Juvenile Rheumatoid Arthritis Victim Creates Culver Soccer Camp
Gabriela Guefen can’t play her beloved sport of soccer at the moment. But, that doesn’t mean the 16-year-old is not applying the rules of that game to her life: when heading towards your goal, move around obstacles, change course if you have to, make constant adjustments to your strategy.
To that end, when Gabriela was diagnosed with Juvenile Rheumatoid Arthritis at the age of 14 and told that she will need to avoid contact sports, she decided to join the volleyball team instead, and got involved with other extracurricular activities like Model United Nations and Readers Are Leaders (reading to kids at a nearby elementary school).
Gabe (pronounced Gabby, as she is known to family and friends) established a free soccer camp in Culver City, called Camp Courage, for kids with arthritis and their siblings, and spent countless hours applying for grants and soliciting sponsorships and donations to fund and expand the camp’s activities.
When Gabe was faced with skepticism that her disease required special accommodations in class (like extra time on tests and homework when she was suffering from pain), she decided to take action. First, she switched schools, enrolling at Vistamar School in El Segundo, where small classes and a nurturing environment were just what she needed. Then, she joined the Arthritis Foundation, a national organization that educates the public and advocates for those with arthritis. In June of 2009, Gabe took part in the organization’s Arthritis Walk, raising more than $25,000.
She also participated in the organization’s special Kids Advocacy Summit in Washington D.C. earlier this year where she urged lawmakers to support the Arthritis Prevention Control & Cure Act of 2009. Being fluent in Spanish, thanks to her Mexican-born father, Gabe hopes to use her language skills for more public education in coming years.
“When I was first diagnosed, I had no idea that arthritis could affect children,” said Gabe. “I thought that arthritis was just an ‘old people’s’ disease. I was very surprised when I learned that most people with arthritis are under 65 years of age.” In fact, Gabe is one of 300,000 children across America affected by arthritis (with many more undiagnosed). She has pain and swelling in her knees, ankles, back, neck, hips, wrists, hands and elbows. The medications she takes to manage these symptoms often leave her exhausted, dizzy, and with stomach pain.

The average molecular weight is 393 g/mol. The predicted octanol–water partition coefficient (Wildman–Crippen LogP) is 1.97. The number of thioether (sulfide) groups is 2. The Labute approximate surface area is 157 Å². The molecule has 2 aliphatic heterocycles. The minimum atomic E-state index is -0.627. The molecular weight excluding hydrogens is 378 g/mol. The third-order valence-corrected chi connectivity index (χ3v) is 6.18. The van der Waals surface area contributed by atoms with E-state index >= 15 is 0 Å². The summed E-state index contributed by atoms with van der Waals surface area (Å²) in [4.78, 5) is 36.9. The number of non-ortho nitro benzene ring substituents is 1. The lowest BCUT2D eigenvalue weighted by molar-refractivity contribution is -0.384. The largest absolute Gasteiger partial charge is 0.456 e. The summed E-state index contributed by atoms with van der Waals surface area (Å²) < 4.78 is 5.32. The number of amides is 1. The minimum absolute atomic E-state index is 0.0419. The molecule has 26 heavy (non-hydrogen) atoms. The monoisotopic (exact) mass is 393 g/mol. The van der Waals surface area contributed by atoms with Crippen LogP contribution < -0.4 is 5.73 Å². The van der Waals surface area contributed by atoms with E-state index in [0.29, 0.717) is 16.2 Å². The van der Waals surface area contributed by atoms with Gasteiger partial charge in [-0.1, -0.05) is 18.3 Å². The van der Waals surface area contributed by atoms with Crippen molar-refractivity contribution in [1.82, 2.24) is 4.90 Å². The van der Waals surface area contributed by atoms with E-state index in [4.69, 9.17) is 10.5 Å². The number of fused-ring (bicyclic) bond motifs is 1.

Her soccer playing days may be behind her, but Gabe now has her eyes on a new goal: becoming a pediatric rheumatologist. Through her work with the Arthritis Foundation, Gabe learned that there is a shortage of pediatric rheumatologists in this country, with seven states not having any at all. This means that children have to travel far for treatment, if they are lucky enough to be diagnosed properly in a timely manner.
Gabe’s training as a pediatric rheumatologist has already begun, with her learning about the disease and its treatments, thanks to her team of healthcare providers, led by Dr. Bracha Shaham, a pediatric rheumatologist at Childrens Hospital Los Angeles. Gabe takes three different types of medications and knows by heart details about each one. She gives herself her own injections, and would draw her own blood if that was allowed.
“A big part of having arthritis is being involved in your own care, and knowing how to help yourself feel better,” Gabriela said.
Gabriela Guefen lives in the Beverlywood section of Los Angeles with her parents and a younger sister.
Vistamar School, located at 737 Hawaii Street in El Segundo, provides an engaging academic program that empowers students to excel in higher education and in life. The curriculum, emphasizing global perspectives (including four years of Mandarin Chinese and Heritage Spanish), prepares students to embrace lives of learning, integrity, and purpose. For more information about Vistamar, visit www.vistamarschool.org.